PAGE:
Begin your documentary project.
There are no available registration dates at this time.
The economics of documentary photography may be in dire straits, but it is an important artistic and social mode of working, especially in our complicated contemporary culture.
In this workshop we will examine artists that have laid the foundation for contemporary American documentary photography and discuss methodologies to build upon this artistic canon. Students will be expected to find and begin their own documentary project, and we will discuss image selection and sequence as a group.
- The Approach: how to meet a stranger, build trust and engage them creatively. How to pitch a project to a publication.
- Projecting Representations: who controls the image, the photographer or the person depicted? What are advantages/disadvantages to either approach?
- Technical Decisions: what sort of equipment is best suited for your aesthetic, intent and approach? How does the way you use light affect the reading of the photograph?
- The Two-Way Street: the course is structured around giving prints back to the people you photograph, so we are not involved in “taking” as much as we are “making” in collaboration with those we photograph.
- Engagement: how to engage with the people you are photographing, and afterwards, engage your intended audience.
The class explores different visual and conceptual approaches that can be applied to portrait photography within an editorial and fine art documentary context. It will focus on utilizing natural light, identifying, approaching, and creating strong images of strangers.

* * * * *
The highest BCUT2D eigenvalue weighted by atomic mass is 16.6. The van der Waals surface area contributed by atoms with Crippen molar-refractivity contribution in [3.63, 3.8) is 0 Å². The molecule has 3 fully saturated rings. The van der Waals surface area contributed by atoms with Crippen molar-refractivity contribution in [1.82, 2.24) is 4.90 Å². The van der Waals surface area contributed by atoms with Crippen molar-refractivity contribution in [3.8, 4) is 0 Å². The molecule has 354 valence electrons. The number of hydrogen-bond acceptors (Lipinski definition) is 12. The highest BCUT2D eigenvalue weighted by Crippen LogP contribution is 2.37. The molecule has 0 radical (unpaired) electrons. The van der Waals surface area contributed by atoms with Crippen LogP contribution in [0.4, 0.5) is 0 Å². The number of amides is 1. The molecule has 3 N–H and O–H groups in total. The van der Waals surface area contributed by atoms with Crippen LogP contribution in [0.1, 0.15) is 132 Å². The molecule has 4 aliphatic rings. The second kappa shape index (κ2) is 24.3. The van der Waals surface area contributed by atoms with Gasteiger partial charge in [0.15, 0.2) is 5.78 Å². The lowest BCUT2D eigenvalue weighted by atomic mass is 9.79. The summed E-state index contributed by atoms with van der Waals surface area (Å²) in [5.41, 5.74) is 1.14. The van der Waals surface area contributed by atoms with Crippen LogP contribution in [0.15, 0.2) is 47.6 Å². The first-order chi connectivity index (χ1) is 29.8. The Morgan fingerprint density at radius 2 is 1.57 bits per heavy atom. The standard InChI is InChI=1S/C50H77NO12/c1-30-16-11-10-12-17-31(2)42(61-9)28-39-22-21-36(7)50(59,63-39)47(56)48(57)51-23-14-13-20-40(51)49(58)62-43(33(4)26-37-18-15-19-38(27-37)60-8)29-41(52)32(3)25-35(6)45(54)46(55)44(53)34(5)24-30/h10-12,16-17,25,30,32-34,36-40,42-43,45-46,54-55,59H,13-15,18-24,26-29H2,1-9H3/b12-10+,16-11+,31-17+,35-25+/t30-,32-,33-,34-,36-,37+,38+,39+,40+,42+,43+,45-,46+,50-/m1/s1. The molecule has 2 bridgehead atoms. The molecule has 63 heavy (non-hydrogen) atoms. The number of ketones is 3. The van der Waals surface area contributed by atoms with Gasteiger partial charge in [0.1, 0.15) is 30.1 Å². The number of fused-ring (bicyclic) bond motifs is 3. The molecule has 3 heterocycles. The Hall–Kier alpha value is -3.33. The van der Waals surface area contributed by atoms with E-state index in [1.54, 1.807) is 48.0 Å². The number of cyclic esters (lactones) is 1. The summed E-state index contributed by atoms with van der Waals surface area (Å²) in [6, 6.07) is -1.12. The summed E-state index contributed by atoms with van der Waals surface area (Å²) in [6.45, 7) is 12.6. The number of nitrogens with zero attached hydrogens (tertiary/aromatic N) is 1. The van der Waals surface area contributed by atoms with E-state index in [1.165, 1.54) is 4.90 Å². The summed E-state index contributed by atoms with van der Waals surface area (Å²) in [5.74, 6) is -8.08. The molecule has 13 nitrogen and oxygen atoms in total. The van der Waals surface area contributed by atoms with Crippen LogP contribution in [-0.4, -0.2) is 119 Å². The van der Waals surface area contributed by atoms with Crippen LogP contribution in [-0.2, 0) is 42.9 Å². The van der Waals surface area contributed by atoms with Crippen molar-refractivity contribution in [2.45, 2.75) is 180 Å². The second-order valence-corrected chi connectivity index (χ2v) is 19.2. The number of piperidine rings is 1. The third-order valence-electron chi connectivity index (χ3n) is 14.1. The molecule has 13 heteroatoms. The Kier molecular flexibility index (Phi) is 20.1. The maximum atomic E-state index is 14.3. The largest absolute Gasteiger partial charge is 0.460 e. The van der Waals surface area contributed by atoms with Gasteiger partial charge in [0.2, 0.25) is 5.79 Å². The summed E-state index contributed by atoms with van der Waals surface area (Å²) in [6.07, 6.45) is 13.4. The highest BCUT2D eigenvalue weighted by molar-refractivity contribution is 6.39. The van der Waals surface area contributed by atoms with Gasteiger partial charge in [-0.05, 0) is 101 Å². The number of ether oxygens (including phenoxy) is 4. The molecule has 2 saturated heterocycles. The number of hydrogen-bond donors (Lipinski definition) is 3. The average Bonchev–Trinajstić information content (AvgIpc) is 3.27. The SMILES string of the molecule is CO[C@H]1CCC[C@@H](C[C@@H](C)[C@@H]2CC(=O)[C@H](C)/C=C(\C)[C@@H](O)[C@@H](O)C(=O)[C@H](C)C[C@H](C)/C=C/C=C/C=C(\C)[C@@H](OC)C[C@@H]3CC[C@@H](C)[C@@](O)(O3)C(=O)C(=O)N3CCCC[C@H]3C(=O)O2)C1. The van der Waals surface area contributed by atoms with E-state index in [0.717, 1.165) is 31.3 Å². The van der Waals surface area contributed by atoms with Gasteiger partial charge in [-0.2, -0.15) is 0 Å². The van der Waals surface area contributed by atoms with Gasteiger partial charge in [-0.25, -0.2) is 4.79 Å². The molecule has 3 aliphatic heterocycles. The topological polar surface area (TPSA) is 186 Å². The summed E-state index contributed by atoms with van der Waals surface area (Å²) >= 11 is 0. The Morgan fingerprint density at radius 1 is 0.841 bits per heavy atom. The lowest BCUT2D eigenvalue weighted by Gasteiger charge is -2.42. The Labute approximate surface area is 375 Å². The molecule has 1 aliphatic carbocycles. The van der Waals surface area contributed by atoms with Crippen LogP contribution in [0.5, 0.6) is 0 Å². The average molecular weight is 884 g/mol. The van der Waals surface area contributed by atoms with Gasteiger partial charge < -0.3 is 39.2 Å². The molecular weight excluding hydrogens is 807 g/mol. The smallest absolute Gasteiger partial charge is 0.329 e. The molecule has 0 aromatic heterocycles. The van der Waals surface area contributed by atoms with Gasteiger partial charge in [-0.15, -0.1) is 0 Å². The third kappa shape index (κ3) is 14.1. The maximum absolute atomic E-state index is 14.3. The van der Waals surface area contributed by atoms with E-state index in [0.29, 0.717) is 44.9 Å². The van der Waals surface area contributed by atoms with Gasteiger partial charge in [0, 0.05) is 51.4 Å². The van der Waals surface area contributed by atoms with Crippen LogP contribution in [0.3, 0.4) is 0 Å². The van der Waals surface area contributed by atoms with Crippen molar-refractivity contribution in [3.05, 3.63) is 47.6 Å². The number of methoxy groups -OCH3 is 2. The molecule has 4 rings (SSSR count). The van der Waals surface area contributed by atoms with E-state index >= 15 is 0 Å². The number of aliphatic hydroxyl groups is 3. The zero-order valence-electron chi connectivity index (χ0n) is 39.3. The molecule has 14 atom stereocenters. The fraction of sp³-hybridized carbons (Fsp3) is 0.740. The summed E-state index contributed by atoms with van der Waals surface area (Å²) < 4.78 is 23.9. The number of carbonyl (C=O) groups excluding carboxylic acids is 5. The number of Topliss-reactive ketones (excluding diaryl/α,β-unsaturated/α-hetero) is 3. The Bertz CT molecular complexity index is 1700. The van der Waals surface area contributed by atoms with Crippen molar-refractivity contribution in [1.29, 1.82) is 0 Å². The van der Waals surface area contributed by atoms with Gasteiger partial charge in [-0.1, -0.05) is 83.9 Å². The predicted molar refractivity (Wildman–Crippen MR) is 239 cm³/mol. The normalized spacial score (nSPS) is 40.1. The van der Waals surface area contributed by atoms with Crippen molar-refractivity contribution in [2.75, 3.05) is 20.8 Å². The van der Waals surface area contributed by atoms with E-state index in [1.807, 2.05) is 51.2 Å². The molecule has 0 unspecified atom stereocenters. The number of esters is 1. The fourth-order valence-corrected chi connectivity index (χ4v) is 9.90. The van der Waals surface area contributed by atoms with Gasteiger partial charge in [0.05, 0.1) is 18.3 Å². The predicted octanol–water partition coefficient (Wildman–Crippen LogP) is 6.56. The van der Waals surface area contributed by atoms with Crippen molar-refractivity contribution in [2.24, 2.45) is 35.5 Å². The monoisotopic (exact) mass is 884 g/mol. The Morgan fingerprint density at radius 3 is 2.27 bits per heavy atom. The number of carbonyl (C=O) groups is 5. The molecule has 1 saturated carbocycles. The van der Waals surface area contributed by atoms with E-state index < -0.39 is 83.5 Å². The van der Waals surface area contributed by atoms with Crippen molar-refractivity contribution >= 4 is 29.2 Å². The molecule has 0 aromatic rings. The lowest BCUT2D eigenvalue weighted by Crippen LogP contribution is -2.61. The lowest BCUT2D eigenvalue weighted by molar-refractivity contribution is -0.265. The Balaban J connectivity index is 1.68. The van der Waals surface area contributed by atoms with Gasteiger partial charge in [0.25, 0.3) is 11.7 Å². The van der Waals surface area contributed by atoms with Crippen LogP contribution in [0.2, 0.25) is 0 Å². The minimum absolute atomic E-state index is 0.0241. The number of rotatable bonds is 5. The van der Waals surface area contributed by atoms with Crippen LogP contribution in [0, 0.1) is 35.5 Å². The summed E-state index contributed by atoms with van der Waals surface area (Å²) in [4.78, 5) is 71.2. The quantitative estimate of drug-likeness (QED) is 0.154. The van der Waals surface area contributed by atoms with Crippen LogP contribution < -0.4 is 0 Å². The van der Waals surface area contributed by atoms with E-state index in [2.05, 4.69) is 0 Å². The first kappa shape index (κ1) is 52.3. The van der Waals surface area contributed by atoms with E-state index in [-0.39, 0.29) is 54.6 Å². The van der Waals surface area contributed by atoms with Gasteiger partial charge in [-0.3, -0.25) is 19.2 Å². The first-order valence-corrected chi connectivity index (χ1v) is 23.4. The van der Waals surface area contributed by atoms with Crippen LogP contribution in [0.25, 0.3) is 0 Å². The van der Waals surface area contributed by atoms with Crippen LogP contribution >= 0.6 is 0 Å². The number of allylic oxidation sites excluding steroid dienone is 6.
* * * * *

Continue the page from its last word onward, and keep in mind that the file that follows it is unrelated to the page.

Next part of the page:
All image credit ©Matt Eich
Instructor: Matt Eich
Matt Eich is a photographic essayist working on long-form projects related to memory, family, community, and the American condition. Matt's projects have received support from an Aaron Siskind Individual Photographer's Fellowship, a VMFA Professional Visual Arts Fellowship, and two Getty Images Grants for Editorial Photography. He is the author of three monographs. Eich was an artist in residence at Light Work in 2013 and is invited to a Robert Rauschenberg Residency in 2019. He has taught photography at Syracuse University, The George Washington University and Virginia Commonwealth University. Matt accepts commissions and resides in Charlottesville, Virginia with his family.